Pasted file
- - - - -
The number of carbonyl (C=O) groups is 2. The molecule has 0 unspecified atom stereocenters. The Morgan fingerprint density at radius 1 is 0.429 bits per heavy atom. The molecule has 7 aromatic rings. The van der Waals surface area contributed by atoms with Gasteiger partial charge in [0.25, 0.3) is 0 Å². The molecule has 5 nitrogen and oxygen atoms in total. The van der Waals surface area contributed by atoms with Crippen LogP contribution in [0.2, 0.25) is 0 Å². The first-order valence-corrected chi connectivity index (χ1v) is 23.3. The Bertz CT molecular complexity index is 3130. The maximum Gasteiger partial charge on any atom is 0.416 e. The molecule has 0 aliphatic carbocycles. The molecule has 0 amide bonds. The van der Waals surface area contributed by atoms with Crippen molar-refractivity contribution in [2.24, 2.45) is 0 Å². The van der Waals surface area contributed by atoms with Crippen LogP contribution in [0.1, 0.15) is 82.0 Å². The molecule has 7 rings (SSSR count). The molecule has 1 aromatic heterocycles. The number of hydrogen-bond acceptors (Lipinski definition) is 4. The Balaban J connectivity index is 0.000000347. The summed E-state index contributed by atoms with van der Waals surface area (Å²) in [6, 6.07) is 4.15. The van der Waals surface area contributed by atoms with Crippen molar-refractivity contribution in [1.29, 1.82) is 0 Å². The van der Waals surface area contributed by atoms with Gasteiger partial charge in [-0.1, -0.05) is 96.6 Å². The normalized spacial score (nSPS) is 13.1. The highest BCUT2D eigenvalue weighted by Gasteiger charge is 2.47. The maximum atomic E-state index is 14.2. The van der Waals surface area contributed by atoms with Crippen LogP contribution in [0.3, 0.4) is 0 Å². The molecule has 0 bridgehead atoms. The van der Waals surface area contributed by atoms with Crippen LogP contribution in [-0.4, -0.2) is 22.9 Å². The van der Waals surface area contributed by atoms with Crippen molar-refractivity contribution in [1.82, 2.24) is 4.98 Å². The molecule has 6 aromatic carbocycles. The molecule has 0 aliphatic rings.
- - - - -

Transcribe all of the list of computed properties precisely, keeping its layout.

The number of carbonyl (C=O) groups is 2. The molecule has 0 unspecified atom stereocenters. The Morgan fingerprint density at radius 1 is 0.429 bits per heavy atom. The molecule has 7 aromatic rings. The van der Waals surface area contributed by atoms with Gasteiger partial charge in [0.25, 0.3) is 0 Å². The molecule has 5 nitrogen and oxygen atoms in total. The van der Waals surface area contributed by atoms with Crippen LogP contribution in [0.2, 0.25) is 0 Å². The first-order valence-corrected chi connectivity index (χ1v) is 23.3. The Bertz CT molecular complexity index is 3130. The maximum Gasteiger partial charge on any atom is 0.416 e. The molecule has 0 aliphatic carbocycles. The molecule has 0 amide bonds. The van der Waals surface area contributed by atoms with Crippen molar-refractivity contribution in [2.24, 2.45) is 0 Å². The van der Waals surface area contributed by atoms with Crippen LogP contribution in [0.1, 0.15) is 82.0 Å². The molecule has 7 rings (SSSR count). The molecule has 1 aromatic heterocycles. The number of hydrogen-bond acceptors (Lipinski definition) is 4. The Balaban J connectivity index is 0.000000347. The summed E-state index contributed by atoms with van der Waals surface area (Å²) in [6, 6.07) is 4.15. The van der Waals surface area contributed by atoms with Crippen molar-refractivity contribution in [1.29, 1.82) is 0 Å². The van der Waals surface area contributed by atoms with Gasteiger partial charge in [-0.1, -0.05) is 96.6 Å². The normalized spacial score (nSPS) is 13.1. The highest BCUT2D eigenvalue weighted by Gasteiger charge is 2.47. The maximum atomic E-state index is 14.2. The van der Waals surface area contributed by atoms with Crippen LogP contribution in [0.3, 0.4) is 0 Å². The molecule has 0 bridgehead atoms. The van der Waals surface area contributed by atoms with Crippen LogP contribution in [-0.4, -0.2) is 22.9 Å². The van der Waals surface area contributed by atoms with Crippen molar-refractivity contribution in [1.82, 2.24) is 4.98 Å². The molecule has 6 aromatic carbocycles. The molecule has 0 aliphatic rings.